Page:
Couple's family back probe into whether they were victims of killer

Murder-suicide couple’s family back fresh probe into whether they were victims of a serial killer who is still on the loose

  • Donald, 73, and Auriel Ward, 68, were found dead in home in Wilmslow in 1999
  • A coroner at the time found that Mr Ward killed Mrs Ward before killing himself
  • Now, senior coroner fears the pair could have fallen victim to a grisly serial killer 
  • A relative of Mr and Mrs Ward said ‘the police should certainly investigate this’

A family member has backed a coroner’s claim that their elderly relatives died at the hands of a serial killer – and not in a murder-suicide as previously reported.

On November 26, 1999, devoted couple Donald, 73, and Auriel Ward, 68 – who were happily married for 45 years – were found dead in their bloodstained bed at their home in Wilmslow. 

A coroner at the time found that Mr Ward, a retired chemist, killed his ex-nursery school teacher wife before killing himself – despite saying the behaviour was ‘so alien’ to the loving husband’s personality.

Now, a senior coroner fears the pair could have fallen victim to a grisly serial killer after their case bore a striking similarity to one three years prior – and Cheshire police are carrying out a review into the findings.

A relative of Mr and Mrs Ward, who has not been named, told The Mirror: ‘The police should certainly investigate this. It’s come as quite a shock.

Auriel and Donald Ward, who were found dead at their home on Lacey Grove in Wilmslow, Cheshire, on November 28, 1999

A police forensic team pictured outside Lacey Grove, Wilmslow, Cheshire, where Donald Ward and his wife Auriel were found dead

Auriel was found bludgeoned and stabbed. She had also been suffocated and her head was partially covered by a pillow. Pictured: Police at the scene

‘I have never been convinced about Donald killing anybody – he was a very gentle chap.’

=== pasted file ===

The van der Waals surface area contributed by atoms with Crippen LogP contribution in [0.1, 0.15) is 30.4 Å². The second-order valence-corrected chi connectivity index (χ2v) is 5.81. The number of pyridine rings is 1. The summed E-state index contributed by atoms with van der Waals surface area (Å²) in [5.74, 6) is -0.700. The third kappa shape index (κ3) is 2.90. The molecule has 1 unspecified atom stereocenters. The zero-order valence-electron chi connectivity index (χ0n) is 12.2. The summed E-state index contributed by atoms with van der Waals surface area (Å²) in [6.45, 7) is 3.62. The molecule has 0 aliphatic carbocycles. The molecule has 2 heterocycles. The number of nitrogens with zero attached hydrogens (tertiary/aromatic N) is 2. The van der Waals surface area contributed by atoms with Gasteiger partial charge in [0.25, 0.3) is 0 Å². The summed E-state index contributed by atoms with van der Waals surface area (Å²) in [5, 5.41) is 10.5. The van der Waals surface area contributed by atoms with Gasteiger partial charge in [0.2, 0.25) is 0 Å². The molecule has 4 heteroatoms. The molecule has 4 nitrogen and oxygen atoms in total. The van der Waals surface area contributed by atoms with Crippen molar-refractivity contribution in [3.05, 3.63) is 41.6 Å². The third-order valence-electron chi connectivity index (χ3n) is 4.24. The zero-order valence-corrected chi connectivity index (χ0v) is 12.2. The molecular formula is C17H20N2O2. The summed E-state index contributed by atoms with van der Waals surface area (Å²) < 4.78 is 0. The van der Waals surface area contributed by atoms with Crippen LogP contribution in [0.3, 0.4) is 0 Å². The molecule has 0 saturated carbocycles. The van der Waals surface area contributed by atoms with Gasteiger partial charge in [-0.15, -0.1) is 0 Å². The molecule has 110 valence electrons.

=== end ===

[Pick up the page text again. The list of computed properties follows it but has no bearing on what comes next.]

Senior coroner’s officer with Cheshire police Stephanie Davies published a 179-page report claiming there were significant similarities between the deaths of couples across North West England between 1996 and 2011. 

The incidents, which spanned Cheshire, Manchester and Cumbria, involved a husband seemingly going beserk and viciously attacking his wife before taking his own life. 

Coroners recorded each incident as murder-suicide, but Ms Davies says at least two cases could be the work of a serial killer because of strong similarities across the incidents.  

Auriel was found bludgeoned and stabbed. She had also been suffocated and her head was partially covered by a pillow.

Donald had a knife protruding from his heart and his throat had been slit.

After a lengthy police investigation, the coroner Nicholas Rheinberg found the balance of Donald’s mind must have been disturbed and he had taken his life after killing the wife he adored.

Howard Ainsworth was devoted to his wife Beatrice, everyone who knew them said so (pictured)

Yet he said: ‘This in all respects was so alien to Mr Ward’s personality – his whole life – not a single shred of evidence would suggest there was a timebomb waiting to explode.’

The couple’s four children have never spoken about what happened. Their son was a suspect but was ruled out.

Just three years earlier, Howard Ainsworth, 79, apparently bludgeoned, Beatrice, 78 – known as Bea – with a hammer, before stabbing her with a breadknife. 

He then supposedly suffocated himself with a plastic bag. A suicide note, assumed to have been from Mr Ainsworth, said he had ‘given her some sleeping tablets’.

But no sedatives were found in either of them following toxicology tests and Mr Ainsworth had ‘unexplained bruises’, possibly from being forcibly suffocated, on his lips.

Eleven crime scene clues have sparked fears that a mass murderer could be roaming the streets of Britain.

For example, the bag covering Mr Ainsworth’s head was covered in blood, suggesting he already had it on when his wife was attacked. And an additional hammer was found at the scene, possibly left by the killer.